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Source apportionment of carbonaceous matter in PM$$_{2.5}$$ at NOTO peninsula using $$^{14}$$C analysis

Yamada, Reina*; Ikemori, Fumikazu*; Nakamura, Toshio*; Minami, Masayo*; Watanabe, Takahiro  ; Kinouchi, Kento*; Matsuki, Atsushi*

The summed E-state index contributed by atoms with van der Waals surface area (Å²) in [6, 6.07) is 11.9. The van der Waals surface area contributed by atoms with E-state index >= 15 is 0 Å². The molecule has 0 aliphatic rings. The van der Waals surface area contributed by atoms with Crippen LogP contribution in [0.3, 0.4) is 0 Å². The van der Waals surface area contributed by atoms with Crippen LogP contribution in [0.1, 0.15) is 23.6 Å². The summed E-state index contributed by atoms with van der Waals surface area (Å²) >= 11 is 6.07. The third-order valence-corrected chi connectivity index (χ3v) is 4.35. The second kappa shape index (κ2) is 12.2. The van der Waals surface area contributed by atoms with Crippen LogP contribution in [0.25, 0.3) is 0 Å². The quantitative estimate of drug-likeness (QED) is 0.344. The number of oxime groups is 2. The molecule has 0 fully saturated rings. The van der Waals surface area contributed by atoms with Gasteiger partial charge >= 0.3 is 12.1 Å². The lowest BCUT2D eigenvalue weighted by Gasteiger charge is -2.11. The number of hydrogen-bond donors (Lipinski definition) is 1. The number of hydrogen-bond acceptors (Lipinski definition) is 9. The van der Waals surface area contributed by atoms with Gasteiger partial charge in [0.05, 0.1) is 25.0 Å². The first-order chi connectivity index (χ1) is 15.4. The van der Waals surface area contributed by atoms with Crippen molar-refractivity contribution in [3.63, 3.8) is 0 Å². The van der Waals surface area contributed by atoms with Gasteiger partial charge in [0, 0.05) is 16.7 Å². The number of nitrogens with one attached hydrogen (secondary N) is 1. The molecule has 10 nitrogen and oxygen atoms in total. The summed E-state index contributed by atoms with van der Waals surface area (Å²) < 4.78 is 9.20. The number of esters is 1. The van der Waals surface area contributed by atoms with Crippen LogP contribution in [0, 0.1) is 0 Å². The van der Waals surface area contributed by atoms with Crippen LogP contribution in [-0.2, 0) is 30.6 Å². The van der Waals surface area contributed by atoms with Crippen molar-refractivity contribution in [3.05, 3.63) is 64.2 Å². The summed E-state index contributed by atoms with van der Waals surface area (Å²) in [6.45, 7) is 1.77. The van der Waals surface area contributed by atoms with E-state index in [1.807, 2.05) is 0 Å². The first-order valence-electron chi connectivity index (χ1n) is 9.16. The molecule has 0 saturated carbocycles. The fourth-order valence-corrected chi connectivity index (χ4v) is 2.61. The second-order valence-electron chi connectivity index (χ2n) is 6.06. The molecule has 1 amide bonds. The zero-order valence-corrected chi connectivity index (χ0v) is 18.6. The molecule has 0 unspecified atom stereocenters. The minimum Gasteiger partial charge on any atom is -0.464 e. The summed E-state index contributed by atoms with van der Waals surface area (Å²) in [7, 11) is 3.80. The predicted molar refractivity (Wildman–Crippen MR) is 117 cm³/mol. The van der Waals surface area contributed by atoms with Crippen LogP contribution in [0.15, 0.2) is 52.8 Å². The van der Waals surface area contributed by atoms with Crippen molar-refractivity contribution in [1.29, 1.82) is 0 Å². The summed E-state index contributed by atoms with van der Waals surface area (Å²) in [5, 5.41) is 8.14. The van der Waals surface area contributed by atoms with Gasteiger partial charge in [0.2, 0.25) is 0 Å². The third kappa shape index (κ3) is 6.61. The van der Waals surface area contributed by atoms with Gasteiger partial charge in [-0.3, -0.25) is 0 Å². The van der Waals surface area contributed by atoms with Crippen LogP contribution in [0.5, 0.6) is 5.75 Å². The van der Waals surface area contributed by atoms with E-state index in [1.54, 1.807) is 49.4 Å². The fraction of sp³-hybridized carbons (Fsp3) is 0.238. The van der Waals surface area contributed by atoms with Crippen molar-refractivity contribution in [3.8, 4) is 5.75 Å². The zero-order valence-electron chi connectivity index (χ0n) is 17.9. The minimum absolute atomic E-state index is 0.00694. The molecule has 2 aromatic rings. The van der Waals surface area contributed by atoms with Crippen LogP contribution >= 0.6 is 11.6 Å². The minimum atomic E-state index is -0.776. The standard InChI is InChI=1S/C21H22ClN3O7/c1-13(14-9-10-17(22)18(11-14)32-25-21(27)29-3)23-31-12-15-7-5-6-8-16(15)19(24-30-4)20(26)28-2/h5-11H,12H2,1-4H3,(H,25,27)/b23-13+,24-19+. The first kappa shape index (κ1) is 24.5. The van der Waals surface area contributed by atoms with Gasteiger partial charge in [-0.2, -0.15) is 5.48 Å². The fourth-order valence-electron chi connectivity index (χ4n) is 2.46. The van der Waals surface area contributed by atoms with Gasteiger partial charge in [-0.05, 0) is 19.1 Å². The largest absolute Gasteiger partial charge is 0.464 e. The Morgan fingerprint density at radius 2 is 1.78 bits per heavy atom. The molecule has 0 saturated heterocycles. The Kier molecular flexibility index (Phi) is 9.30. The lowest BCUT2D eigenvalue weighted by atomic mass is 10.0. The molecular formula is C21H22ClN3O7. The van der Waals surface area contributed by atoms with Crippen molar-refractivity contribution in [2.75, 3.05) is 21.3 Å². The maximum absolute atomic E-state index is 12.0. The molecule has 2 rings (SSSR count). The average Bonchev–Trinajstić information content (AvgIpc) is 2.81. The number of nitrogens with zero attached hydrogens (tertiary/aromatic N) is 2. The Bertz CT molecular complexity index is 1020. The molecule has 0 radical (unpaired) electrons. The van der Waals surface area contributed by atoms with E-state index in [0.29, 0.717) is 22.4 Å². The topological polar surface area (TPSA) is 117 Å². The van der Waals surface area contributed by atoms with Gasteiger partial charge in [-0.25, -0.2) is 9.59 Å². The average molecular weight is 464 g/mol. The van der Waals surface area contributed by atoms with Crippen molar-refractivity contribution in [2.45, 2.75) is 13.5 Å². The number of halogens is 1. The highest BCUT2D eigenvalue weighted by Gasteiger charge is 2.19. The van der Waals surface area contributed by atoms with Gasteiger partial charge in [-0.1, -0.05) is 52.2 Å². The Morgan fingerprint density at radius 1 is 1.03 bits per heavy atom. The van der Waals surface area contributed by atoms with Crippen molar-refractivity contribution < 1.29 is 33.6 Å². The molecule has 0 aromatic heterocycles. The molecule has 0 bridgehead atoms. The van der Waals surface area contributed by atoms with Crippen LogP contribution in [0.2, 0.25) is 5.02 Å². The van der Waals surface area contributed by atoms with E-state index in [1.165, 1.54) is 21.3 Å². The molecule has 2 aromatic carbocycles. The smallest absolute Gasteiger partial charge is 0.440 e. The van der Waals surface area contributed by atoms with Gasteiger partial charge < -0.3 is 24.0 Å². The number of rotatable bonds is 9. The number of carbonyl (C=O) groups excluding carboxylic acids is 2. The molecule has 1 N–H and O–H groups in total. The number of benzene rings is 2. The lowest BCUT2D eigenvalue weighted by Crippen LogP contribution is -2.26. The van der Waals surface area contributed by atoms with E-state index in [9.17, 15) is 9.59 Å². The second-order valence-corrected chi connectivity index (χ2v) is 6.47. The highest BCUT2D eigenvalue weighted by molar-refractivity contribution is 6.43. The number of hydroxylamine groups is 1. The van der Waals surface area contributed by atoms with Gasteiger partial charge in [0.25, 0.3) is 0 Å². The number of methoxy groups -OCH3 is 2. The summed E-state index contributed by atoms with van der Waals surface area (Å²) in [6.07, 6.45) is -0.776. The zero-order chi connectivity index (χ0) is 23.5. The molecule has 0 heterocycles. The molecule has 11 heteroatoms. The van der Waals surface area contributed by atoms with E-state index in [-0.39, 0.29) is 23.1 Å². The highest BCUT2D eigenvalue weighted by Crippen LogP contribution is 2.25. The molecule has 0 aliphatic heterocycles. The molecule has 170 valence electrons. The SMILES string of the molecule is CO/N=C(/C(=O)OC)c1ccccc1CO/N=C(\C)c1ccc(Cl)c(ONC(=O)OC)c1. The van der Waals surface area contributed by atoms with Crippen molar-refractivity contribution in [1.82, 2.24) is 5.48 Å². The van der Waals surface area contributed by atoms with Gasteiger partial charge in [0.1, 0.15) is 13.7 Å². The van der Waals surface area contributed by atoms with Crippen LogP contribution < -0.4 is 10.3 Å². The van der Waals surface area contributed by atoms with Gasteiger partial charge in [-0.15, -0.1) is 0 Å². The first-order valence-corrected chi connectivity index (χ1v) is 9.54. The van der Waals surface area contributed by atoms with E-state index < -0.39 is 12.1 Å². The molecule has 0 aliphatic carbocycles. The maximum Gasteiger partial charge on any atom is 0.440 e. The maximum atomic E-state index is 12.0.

Aerosols and clouds seeded by them both affect the heat budget of the Earth, but their RF (radiative forcing) still involves large uncertainty (IPCC 2013). One of the least understood properties of aerosols is the source and contribution of the organics. Our recent observation revealed that submicron aerosol particles in Noto peninsula also have a relatively high concentration (approximately more than 50%) of carbonaceous matter throughout the year. It is difficult to presume its sources specifying its chemical species in many scenes because of its great variety. However, we can presume its source by using carbon isotope ratio. We conducted sampling in NOTOGRO (NOTO ground-based research observatory), lying at the edge of Noto peninsula, from 26th Jun to 23rd July, 2014. We corrected PM$$_{2.5}$$ using high volume air sampler for every week. Flow rate was 700L/min, and quartz fiber filter was used for sampling. $$^{14}$$C was analyzed using AMS $$^{14}$$C system (High Voltage Engineering Europe, Model 4130-AMS) and $$^{13}$$C using IRMS (isotope ratio mass spectrometer) in Nagoya University. As a result, it was found that 4 samples collected from 26th Jun to 23rd July had approximately 70 percent modern carbon (pMC). This result shows that modern plant (and/or biomass burning) activities mainly contribute to the submicron organic particle concentration in Noto peninsula.

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